Topic 1

Attracting Girls into Physics

Issues: stereotypes, role models, schools, teachers.

A) Problems with parents

How to motivate parents into sending girl children to schools, to better schools, to spend money on their education?

To see girls as potential careerists, not just home-makers.

To see education not just as route to marriage?

Science versus humanities. Why are more girls encouraged to study humanities by parents? To emphasize importance of science education for all, problem solving training, scientific approach.

Possible solutions: Counseling for parents in schools?

B) Problems with society

Women's independence and career not taken very seriously, secondary to the husband's career, therefore better to train for softer options?

Even within science, why biology is preferred to physics?

More girls in biology, enroute to medicine, seen as desirable career for women.

Positive perceptions of women as doctors, so potential good students go to biology.

Very recent trend towards maths and physics even for girls, enroute to careers in

information technology again seen as desirable. Is it global or only in particular countries? Engineering careers seen as undesirable everywhere?

Special third world problems:

Gradual increase in women in sciences, and physics, over the years, mainly in the information technology industry in past 10 years or so, but not seen in academics, because of low prestige associated with teaching and academic careers, low-paying

No clear perception of what scientists do (general problem for boys too)

C) Problems with teachers and in schools

Teachers perceptions and prejudices. Many teachers including women dismissive of girls abilities, maths and physics perceived as hard, why study hard because softer options like humanities available which fit in with society's expectations from them?

Main need - teacher training to remove their own prejudices.

Do girls need counseling, particularly in higher classes to maintain their interests and not fall in with societal expectations?

Why do more girls opt for humanities than sciences? More for biology than physics or maths? What about the self-assessment of girls?

Do they themselves perceive themselves as less able at young ages?

Co-ed schools have better teachers, but drawback, do women tend to become less assertive? Will parents hesitate to send girls to co-ed schools?

What about attitudes of boys in the class? Do boys see them as dumber? More bookish, less independent and able to think? Does this affect their self-image and confidence?

Physics not well-taught.

Private coaching for physics and maths because school teaching is not good enough, mostly for boys because more expensive? Often boys are forced to try harder by family and society, because of the perception that they are the bread-winners and need more paying jobs.

More peer pressure on boys to do well (perhaps more of a third world


Physics and maths books, unimaginative, and boring, irrelevant to their experiences,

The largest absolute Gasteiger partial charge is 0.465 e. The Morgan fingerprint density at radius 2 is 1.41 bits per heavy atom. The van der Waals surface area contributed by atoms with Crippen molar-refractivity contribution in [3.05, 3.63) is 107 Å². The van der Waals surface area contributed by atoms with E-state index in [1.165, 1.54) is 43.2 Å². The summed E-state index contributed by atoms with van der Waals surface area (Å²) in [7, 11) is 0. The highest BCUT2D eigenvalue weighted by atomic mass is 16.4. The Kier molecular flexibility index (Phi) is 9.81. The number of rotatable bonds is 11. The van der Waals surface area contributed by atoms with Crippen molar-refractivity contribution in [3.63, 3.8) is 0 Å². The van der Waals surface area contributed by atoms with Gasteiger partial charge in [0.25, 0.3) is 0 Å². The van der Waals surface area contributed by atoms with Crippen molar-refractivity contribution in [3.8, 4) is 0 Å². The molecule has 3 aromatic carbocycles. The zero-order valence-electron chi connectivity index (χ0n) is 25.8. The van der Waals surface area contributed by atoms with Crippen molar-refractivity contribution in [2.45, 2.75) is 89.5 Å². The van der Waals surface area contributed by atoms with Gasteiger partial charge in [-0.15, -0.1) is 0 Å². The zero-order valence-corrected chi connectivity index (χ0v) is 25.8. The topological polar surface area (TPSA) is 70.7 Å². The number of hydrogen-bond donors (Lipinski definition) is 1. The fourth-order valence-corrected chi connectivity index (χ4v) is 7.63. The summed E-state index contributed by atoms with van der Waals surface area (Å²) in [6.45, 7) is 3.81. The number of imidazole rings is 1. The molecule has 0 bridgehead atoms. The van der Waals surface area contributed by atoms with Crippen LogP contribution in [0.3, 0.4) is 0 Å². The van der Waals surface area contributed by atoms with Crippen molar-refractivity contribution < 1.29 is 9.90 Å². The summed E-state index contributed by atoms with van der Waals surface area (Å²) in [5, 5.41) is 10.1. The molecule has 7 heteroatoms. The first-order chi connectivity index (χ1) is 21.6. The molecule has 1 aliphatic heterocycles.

are they sexist also ? Does that influence girls?

Curriculum and exam systems, boring and memory-oriented, school syllabus needs to be made more relevant, exam system needs to be revamped (general for boys and girls, perhaps more so in third world countries).

Will having more debates, quizes, etc, encourage independent thinking? Encourage assertiveness among girls?

D) Role models

Not many women in higher positions? Is it a problem at all?

At school level, many physics teachers women, often better than men teachers, because good men don't come into school teaching.

Are school teachers the primary role model? How do their perceptions affect the next generation?

Teaching is seen as women's role, but not high profile. Will it help to have women in high profile positions, women scholars go to schools, give seminars and talks to the girls?

E) Third world problems

General lack of money for education for all, science education in

particular, and for research and academics.

No labs, so difficult to motivate students in general into physics

Research and science not made interesting, not relevant to life, no experiments, no hands-on experience. Would having science museums help?

Low glamour for academic and teaching jobs, leads to poor teachers. Help by increasing pay? short-term schools for teacher training?

Very large classes, so no scope to interact with students and encourage and motivate good students, need more schools, smaller classes, is it economically feasible in poorer countries?

High paying IT jobs have increased womens participation in science in the last decade, if not in research. Is this success?, have many reached the top?

F) Possible resolutions for the meeting in Paris

a) Generally, more money for science teaching, especially at lower levels, need to recognise future potential of having scientifically literate population

Incentives for teachers in schools, increases in pay, summer schools and training programmes for teachers, glamourise or positive projection of school teachers, perhaps using the popular medium of TV, so as to get more talent into the teaching profession, sensitise teachers to sexist issues and teach them to be attentive to girls and boys and encourage students of both sexes.

Infra-structural problems, more labs, create interest in physics, have science museums, allow children hands-on experience, make sure girls also involved by involving parents of the girl-child, if necessary.

b) Recognise role of parents and teachers in encouraging girls into scientific careers and physics careers and set up ways of counseling them.

c)Recognise problems faced by girls to pursue education in general and physics in particular, special incentives, scholarships, for girls doing well from schools, state, etc.

d) Recognition and awards for women in physics, particularly in

teaching to motivate next generation of girls.

Text for Reading: